Why I feel that cross-generation game development needs to stop!

OK, keep in mind that this is a rant and all opinions are my own. With that out of the way, I genuinely believe that the games industry would be better off with cross-generation games, and I think that most gamers would agree. If you aren’t familiar with cross-generation development, the term, in a nutshell, basically means to develop the same game for both the next generation and the current generation. Or, in this case, making games for the Xbox One and PlayStation and the previous Xbox 360 and PlayStation 3. 

So why am I so against cross-generation game development, and why do I feel it’s terrible for the industry? It causes a rift with console sales, and while it does help prolong replacing your trusty console, it also holds back any further development and progression for the next generation of consoles.

So here we go, folks, Rant Mode…. enabled!

Was Watchdogs the result of cross generation game development?
Was Watchdogs the result of cross generation game development

Why would anyone go and buy Destiny (or insert any title) for the PlayStation 4 or Xbox One if they can go pick up the same game for their current system? Sure it seems like a no-brainer to offer it to both generations, but then you hold off the true ushering of that lovely next-gen gaming. The new consoles are expensive, I agree, and I would also agree that they aren’t worth it yet, but cross-generation titles are a huge part of the issue. Why would you get a new system if it didn’t offer you that “next-generation” feeling? If you look at all the games available for the PlayStation 4 and Xbox One, you’ll see that a huge majority of them are cross-generation games and are also available on their older siblings.

  • Battlefield 4
  • Watch Dogs
  • Far Cry 4
  • Tomb Raider
  • Titanfall (Xbox brand exclusive)
  • Call of Duty: Advanced Warfare
  • Thief
  • Forza Horizon 2

That’s just a small list of titles that don’t include the upcoming cross-generation games such as Mortal Kombat: X and Dragon Ball XenoVerse.  On top of that, there is no cross-generation multiplayer action either. You don’t see players who play Battlefield 4 on both past and current generation consoles on the same server, do you? Not only did that cause a rift between gamers and even friends on different systems, but it also forced the company that decided to develop that game on two generations of consoles to two different server versions. Sure it may not seem like a big deal, yet it is. The newer consoles would have an upper-hand advantage with better visuals and frame rates (the better to snipe you with), better response times, and in the case of Battlefield 4, more on-screen players; PS3 only supports 24 vs. PS4’s 64 player support.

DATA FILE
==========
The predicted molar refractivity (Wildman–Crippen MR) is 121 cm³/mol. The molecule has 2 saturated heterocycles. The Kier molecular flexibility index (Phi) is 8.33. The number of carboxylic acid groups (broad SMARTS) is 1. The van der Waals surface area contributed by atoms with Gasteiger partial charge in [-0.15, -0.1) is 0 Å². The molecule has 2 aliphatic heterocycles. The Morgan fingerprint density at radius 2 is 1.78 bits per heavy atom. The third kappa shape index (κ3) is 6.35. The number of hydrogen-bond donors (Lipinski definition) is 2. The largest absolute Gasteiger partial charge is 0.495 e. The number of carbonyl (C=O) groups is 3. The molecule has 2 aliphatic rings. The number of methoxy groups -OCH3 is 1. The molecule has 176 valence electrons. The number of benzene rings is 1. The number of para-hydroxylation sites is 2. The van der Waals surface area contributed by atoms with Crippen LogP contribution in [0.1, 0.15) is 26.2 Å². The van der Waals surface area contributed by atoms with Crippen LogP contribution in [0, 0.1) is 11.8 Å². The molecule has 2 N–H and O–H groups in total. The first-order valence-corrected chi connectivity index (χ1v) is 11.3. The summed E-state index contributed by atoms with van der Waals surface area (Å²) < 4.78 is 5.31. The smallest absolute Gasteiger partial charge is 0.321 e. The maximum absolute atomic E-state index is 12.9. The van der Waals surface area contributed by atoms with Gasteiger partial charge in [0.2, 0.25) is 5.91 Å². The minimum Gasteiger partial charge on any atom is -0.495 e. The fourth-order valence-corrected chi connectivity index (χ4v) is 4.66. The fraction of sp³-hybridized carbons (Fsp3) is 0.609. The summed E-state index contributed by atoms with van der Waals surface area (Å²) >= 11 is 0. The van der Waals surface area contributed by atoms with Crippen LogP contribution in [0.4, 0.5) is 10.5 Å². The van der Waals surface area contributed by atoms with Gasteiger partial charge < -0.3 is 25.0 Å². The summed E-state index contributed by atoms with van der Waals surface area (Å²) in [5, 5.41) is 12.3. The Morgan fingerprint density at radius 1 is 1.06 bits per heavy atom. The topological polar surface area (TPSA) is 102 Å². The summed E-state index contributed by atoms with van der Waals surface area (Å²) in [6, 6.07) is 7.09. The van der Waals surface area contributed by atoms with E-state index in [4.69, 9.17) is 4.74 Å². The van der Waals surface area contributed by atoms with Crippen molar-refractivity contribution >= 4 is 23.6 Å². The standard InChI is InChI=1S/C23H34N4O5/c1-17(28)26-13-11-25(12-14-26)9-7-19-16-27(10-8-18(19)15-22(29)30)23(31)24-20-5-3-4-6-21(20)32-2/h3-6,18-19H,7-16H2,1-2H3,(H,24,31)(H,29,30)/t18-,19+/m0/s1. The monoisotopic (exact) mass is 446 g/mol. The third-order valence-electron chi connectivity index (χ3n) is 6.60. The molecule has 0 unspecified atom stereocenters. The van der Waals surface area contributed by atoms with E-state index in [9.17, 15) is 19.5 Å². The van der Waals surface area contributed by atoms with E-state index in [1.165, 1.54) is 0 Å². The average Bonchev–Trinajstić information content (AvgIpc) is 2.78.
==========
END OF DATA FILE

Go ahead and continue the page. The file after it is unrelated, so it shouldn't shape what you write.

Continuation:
What’s the problem?

Cross-generation game development is simply holding back the natural progression. As long as this trend continues, we won’t be able to reap the benefits of our new shiny gaming systems. While it seems that some companies are understanding this and have stated that going forth, they will only make games for the PlayStation 4 or Xbox One. I feel that more companies need to follow suit. Even several hugely popular game engines have already axed the past generation of consoles, such as Epic’s Unreal Engine 4, or are developing cross-generation titles with another development team’s assistance; Mortal Kombat X is an example of that. There are still others that will work on the past generation of consoles, such as EA and Dice’s Frostbite 3 game engine. Which is still an issue as many of those games are scaled downed to the point that they will run on those consoles with respectable results; frame rate, graphical features such as moving foliage, particle effects, water and reflecting, etc.  Even Techland got the hint and canceled the PlayStation 3 and Xbox 360 versions of Dying Light, despite those versions being in development for months. Why? Too many compromises in the graphical department and Techland simply didn’t want to disappoint. To which, I congratulate Techland for making that decision, which pissed up scores of fans and left money on the table. Yet, it was the right choice for a number of reasons.